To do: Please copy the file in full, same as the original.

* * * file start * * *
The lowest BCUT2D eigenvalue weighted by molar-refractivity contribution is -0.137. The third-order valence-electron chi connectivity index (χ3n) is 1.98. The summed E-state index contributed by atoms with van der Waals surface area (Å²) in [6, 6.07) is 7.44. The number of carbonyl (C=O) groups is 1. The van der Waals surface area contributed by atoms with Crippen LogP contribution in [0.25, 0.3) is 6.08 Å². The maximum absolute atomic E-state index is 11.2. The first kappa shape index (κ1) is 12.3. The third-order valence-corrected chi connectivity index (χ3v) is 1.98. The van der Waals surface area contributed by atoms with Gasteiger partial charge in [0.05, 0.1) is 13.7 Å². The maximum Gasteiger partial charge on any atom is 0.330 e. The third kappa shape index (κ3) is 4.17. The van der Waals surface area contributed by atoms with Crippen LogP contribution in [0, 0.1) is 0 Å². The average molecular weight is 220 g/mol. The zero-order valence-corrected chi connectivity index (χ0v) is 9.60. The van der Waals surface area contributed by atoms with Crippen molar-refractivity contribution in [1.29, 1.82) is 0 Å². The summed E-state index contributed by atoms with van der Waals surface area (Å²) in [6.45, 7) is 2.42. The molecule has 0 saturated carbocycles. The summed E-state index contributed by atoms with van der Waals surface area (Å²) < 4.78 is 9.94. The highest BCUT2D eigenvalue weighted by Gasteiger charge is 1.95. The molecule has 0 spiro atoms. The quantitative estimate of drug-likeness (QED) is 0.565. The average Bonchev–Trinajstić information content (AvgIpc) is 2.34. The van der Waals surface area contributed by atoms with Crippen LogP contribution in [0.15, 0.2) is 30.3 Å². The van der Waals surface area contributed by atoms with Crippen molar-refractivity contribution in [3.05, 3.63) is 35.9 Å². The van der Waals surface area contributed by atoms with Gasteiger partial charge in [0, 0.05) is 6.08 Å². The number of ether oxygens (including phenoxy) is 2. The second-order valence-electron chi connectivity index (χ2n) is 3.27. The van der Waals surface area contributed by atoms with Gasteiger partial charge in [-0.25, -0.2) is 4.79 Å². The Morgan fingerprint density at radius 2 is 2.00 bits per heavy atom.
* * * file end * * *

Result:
The lowest BCUT2D eigenvalue weighted by molar-refractivity contribution is -0.137. The third-order valence-electron chi connectivity index (χ3n) is 1.98. The summed E-state index contributed by atoms with van der Waals surface area (Å²) in [6, 6.07) is 7.44. The number of carbonyl (C=O) groups is 1. The van der Waals surface area contributed by atoms with Crippen LogP contribution in [0.25, 0.3) is 6.08 Å². The maximum absolute atomic E-state index is 11.2. The first kappa shape index (κ1) is 12.3. The third-order valence-corrected chi connectivity index (χ3v) is 1.98. The van der Waals surface area contributed by atoms with Gasteiger partial charge in [0.05, 0.1) is 13.7 Å². The maximum Gasteiger partial charge on any atom is 0.330 e. The third kappa shape index (κ3) is 4.17. The van der Waals surface area contributed by atoms with Crippen LogP contribution in [0, 0.1) is 0 Å². The average molecular weight is 220 g/mol. The zero-order valence-corrected chi connectivity index (χ0v) is 9.60. The van der Waals surface area contributed by atoms with Crippen molar-refractivity contribution in [1.29, 1.82) is 0 Å². The summed E-state index contributed by atoms with van der Waals surface area (Å²) in [6.45, 7) is 2.42. The molecule has 0 saturated carbocycles. The summed E-state index contributed by atoms with van der Waals surface area (Å²) < 4.78 is 9.94. The highest BCUT2D eigenvalue weighted by Gasteiger charge is 1.95. The molecule has 0 spiro atoms. The quantitative estimate of drug-likeness (QED) is 0.565. The average Bonchev–Trinajstić information content (AvgIpc) is 2.34. The van der Waals surface area contributed by atoms with Crippen LogP contribution in [0.15, 0.2) is 30.3 Å². The van der Waals surface area contributed by atoms with Crippen molar-refractivity contribution in [3.05, 3.63) is 35.9 Å². The van der Waals surface area contributed by atoms with Gasteiger partial charge in [0, 0.05) is 6.08 Å². The number of ether oxygens (including phenoxy) is 2. The second-order valence-electron chi connectivity index (χ2n) is 3.27. The van der Waals surface area contributed by atoms with Gasteiger partial charge in [-0.25, -0.2) is 4.79 Å². The Morgan fingerprint density at radius 2 is 2.00 bits per heavy atom.